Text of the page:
In the 17th and 18th centuries, exterior shutters performed three primary functions: 1) to insulate from the cold or to protect from the radiant heat of the sun; 2) to protect the windows from glass breakage; and 3) for security from intruders–among the intruders that one may fear would be haints (haunts).
People of the 17th and 18th centuries were very often superstitious, particularly in rural areas where spirits, witches and haints were considered a very real concern. One only need look at the tragedy of the Salem Witch Hunts of 1692 for empirical evidence of these common superstitions. Exterior shutters, among other functions, served as protection from these witches and haints and according to folk lore. The color of light blue was favored as being the most effective in this regard. This light blue color became known as Haint blue and was used extensively for the express purpose of repelling evil spirits and haints. One theory goes that sky blue would imply encroaching daylight thus scaring away any ill-intentioned spirit. Another theory states that light blue is the color of water and evil spirits will not cross water.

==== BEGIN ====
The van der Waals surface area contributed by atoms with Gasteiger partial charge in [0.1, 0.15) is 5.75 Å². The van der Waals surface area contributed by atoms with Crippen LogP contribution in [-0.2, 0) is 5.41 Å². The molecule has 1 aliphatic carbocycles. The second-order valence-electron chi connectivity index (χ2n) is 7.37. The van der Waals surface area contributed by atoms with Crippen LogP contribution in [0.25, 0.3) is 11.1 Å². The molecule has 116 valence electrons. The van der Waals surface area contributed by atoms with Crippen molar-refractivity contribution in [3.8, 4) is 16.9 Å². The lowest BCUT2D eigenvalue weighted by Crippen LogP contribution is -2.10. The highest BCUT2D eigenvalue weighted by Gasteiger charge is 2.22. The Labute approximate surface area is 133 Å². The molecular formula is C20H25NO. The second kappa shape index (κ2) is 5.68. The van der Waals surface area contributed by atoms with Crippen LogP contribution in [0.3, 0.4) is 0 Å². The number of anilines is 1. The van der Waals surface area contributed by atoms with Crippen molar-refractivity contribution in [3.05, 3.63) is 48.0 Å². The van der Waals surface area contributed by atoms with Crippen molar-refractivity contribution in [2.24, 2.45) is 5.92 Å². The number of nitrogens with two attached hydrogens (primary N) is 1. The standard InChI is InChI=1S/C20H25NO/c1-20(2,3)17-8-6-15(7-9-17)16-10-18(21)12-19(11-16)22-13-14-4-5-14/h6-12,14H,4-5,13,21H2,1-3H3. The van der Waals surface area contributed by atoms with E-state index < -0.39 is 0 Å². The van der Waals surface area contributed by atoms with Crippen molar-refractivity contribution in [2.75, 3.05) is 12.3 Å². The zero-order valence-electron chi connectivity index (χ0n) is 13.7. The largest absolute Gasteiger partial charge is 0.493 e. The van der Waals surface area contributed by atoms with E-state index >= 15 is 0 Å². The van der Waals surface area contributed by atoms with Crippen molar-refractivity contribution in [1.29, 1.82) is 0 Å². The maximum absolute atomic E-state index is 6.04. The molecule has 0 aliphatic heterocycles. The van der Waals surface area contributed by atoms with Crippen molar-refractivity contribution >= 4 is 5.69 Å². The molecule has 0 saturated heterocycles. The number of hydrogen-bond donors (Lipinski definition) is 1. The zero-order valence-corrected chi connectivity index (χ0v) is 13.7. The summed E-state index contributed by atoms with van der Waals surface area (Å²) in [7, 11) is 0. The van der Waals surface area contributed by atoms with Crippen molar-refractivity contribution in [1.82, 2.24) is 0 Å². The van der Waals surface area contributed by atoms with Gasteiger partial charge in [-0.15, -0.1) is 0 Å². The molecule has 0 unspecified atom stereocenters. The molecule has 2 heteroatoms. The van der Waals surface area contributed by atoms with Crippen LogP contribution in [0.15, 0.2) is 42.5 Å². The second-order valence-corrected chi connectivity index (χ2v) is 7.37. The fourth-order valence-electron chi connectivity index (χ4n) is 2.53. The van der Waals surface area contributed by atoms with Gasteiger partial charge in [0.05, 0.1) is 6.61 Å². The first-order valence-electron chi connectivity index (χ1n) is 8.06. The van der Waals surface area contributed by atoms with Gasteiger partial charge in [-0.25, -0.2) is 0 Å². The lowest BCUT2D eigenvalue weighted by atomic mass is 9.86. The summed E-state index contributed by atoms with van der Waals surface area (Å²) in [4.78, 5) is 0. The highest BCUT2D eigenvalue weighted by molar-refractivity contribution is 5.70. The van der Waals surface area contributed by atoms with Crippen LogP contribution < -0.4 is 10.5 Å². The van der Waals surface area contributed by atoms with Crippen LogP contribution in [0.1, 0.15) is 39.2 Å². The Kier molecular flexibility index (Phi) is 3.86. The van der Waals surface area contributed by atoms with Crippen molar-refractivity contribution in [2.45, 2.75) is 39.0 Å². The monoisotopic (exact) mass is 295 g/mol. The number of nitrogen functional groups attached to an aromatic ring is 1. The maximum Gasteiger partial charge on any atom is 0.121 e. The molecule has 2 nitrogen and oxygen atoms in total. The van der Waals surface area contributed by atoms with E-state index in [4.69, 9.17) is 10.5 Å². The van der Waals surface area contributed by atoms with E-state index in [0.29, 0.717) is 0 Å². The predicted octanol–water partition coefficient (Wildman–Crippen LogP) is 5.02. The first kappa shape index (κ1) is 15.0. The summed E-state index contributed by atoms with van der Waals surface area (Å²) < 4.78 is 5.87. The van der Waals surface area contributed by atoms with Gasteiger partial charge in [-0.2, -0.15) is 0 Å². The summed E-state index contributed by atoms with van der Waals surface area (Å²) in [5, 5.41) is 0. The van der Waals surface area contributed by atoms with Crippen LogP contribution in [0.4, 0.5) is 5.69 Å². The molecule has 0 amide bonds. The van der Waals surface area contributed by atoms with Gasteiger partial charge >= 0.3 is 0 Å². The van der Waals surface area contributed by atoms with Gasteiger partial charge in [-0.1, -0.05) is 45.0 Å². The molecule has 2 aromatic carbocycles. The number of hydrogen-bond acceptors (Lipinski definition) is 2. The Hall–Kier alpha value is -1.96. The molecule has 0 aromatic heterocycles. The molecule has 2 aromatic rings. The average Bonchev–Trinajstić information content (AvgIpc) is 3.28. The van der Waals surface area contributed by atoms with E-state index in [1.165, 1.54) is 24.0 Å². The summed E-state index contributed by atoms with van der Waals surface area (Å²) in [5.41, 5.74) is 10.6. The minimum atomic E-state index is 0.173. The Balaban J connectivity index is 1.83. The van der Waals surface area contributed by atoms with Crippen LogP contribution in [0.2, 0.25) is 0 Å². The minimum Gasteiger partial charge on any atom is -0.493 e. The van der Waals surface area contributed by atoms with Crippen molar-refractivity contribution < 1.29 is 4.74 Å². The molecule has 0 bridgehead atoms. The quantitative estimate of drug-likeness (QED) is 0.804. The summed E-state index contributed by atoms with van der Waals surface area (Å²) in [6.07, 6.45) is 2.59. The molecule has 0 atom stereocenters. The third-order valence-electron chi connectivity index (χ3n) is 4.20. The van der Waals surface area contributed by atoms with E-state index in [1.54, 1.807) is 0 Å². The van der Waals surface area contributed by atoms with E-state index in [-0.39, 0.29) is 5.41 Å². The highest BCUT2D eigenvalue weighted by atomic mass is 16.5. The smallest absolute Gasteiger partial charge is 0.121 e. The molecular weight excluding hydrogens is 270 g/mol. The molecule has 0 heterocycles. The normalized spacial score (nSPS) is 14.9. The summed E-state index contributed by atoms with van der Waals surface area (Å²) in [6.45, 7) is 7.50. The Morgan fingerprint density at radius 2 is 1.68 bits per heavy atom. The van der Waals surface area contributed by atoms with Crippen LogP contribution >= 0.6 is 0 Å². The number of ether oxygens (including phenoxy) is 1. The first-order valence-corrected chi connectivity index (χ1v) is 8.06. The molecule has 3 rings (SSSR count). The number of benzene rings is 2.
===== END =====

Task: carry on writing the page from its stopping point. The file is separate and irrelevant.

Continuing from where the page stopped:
It is also thought that the light blue looks like open sky and insects, especially wasps, will not build on buildings or porch roofs that are painted haint blue. Another theory is that the paint may have contained lye, which repelled insects.
The term haint blue is well known still today in the low country of South Carolina, the coastal areas of North Carolina and Virginia, and perhaps in other parts of the country as well. It was created from lime and indigo plants that were plentiful in the South as a cash crop. It was mixed in pits and is not one specific color, but a range of blue-green to blue-violet colors.